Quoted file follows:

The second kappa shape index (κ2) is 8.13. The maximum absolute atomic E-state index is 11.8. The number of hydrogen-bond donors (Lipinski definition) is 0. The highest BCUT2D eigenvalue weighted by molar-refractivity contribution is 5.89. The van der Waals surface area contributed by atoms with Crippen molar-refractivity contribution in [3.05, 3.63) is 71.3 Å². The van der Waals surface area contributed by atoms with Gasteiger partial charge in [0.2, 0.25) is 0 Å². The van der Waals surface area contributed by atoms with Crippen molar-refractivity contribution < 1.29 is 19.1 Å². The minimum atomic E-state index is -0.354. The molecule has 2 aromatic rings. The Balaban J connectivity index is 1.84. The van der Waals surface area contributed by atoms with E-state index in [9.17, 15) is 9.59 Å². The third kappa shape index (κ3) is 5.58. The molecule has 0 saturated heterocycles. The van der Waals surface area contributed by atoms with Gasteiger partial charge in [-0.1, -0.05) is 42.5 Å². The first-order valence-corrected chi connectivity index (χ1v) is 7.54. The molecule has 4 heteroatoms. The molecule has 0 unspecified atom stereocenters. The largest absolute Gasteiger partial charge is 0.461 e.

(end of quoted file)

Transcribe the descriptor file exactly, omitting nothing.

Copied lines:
The second kappa shape index (κ2) is 8.13. The maximum absolute atomic E-state index is 11.8. The number of hydrogen-bond donors (Lipinski definition) is 0. The highest BCUT2D eigenvalue weighted by molar-refractivity contribution is 5.89. The van der Waals surface area contributed by atoms with Crippen molar-refractivity contribution in [3.05, 3.63) is 71.3 Å². The van der Waals surface area contributed by atoms with Gasteiger partial charge in [0.2, 0.25) is 0 Å². The van der Waals surface area contributed by atoms with Crippen molar-refractivity contribution < 1.29 is 19.1 Å². The minimum atomic E-state index is -0.354. The molecule has 2 aromatic rings. The Balaban J connectivity index is 1.84. The van der Waals surface area contributed by atoms with E-state index in [9.17, 15) is 9.59 Å². The third kappa shape index (κ3) is 5.58. The molecule has 0 saturated heterocycles. The van der Waals surface area contributed by atoms with Gasteiger partial charge in [-0.1, -0.05) is 42.5 Å². The first-order valence-corrected chi connectivity index (χ1v) is 7.54. The molecule has 4 heteroatoms. The molecule has 0 unspecified atom stereocenters. The largest absolute Gasteiger partial charge is 0.461 e.